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The moral of the story is that you should not count your chickens before they hatch, meaning depend on things you don’t yet have. Also, that you should beware prophesies because they can be misleading, and you can make them happen by acting to prevent them.
We first meet Macduff when he has his bizarre conversation with the porter right before Duncan’s body is discovered. At that time, we know little about him. He seems to be a loyal subject of Duncan, and he is definitely dramatic. In Act II, Scene 3, he reacts to Duncan’s death this way:
Approach the chamber, and destroy your sight
With a new Gorgon. Do not bid me speak;
See, and then speak yourselves. (Awake, awake!) (enotes etext pdf. pg. 31)
Notice that Macduff does not go to see Macbeth crowned. He goes home.
Well, may you see things well done there, Adieu,
Lest our old robes sit easier than our new!(50) (p. 39)
Macbeth begins to worry about him when he does not come to the banquet the night Banquo is killed. In Act 3, Scene 4, Macbeth notes that he is not there, and then suggests that he has spies in all of his nobles’ castles.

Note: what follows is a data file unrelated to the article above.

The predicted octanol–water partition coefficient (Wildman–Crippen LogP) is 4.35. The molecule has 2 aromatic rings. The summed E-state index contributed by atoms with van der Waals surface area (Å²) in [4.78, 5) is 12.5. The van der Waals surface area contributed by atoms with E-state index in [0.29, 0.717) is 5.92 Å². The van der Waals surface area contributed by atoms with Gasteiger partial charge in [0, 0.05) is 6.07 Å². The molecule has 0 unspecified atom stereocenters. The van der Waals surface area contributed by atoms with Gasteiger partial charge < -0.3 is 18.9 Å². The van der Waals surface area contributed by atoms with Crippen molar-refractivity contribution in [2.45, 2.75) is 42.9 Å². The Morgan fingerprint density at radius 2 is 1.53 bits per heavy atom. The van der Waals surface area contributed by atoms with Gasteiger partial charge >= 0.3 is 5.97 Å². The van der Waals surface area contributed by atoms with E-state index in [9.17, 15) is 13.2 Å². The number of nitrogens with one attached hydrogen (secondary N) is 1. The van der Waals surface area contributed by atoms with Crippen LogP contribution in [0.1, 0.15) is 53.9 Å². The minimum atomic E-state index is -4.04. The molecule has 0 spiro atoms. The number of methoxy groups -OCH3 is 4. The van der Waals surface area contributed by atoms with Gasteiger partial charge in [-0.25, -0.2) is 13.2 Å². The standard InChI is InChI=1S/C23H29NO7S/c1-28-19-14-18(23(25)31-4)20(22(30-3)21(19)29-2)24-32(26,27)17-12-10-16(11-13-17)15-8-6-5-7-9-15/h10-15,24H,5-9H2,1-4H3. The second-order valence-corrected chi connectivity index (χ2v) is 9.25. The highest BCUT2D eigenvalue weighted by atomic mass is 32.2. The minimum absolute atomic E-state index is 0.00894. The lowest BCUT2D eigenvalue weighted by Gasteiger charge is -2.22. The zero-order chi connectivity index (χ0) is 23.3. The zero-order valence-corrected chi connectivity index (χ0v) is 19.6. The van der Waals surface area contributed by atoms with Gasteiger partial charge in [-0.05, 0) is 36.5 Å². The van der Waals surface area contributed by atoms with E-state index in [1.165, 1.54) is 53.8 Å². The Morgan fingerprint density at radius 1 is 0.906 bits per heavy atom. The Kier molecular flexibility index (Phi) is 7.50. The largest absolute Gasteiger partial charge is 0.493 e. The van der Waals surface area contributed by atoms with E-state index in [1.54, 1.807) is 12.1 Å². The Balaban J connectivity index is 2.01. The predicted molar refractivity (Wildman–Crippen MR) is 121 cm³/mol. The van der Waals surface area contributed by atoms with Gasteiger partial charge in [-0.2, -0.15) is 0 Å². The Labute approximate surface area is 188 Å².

How say'st thou, that Macduff denies his person
At our great bidding? (p. 48)
The witches’ apparitions confuse Macbeth by telling him to beware Macduff, but also telling him he cannot be killed by a man born of a woman.
Then live, Macduff. What need I fear of thee?
But yet I'll make assurance double sure,
And take a bond of fate: thou shalt not live,
That I may tell pale-hearted fear it lies,
And sleep in spite of thunder. (Act 4, Scene 1, p. 60)
When they do finally meet, Macbeth learns that Macduff was born by C-section. Macduff was actively seeking Macbeth during the battle for revenge, since Macbeth had his entire family killed. Thus, Macbeth counted his chickens before they hatched—and didn’t have them long. By killing Macduff’s family, he caused the prophecies to come true. Birnam wood came to Dunsinane, and he was killed by Macduff, a man not born of a woman (strictly speaking).
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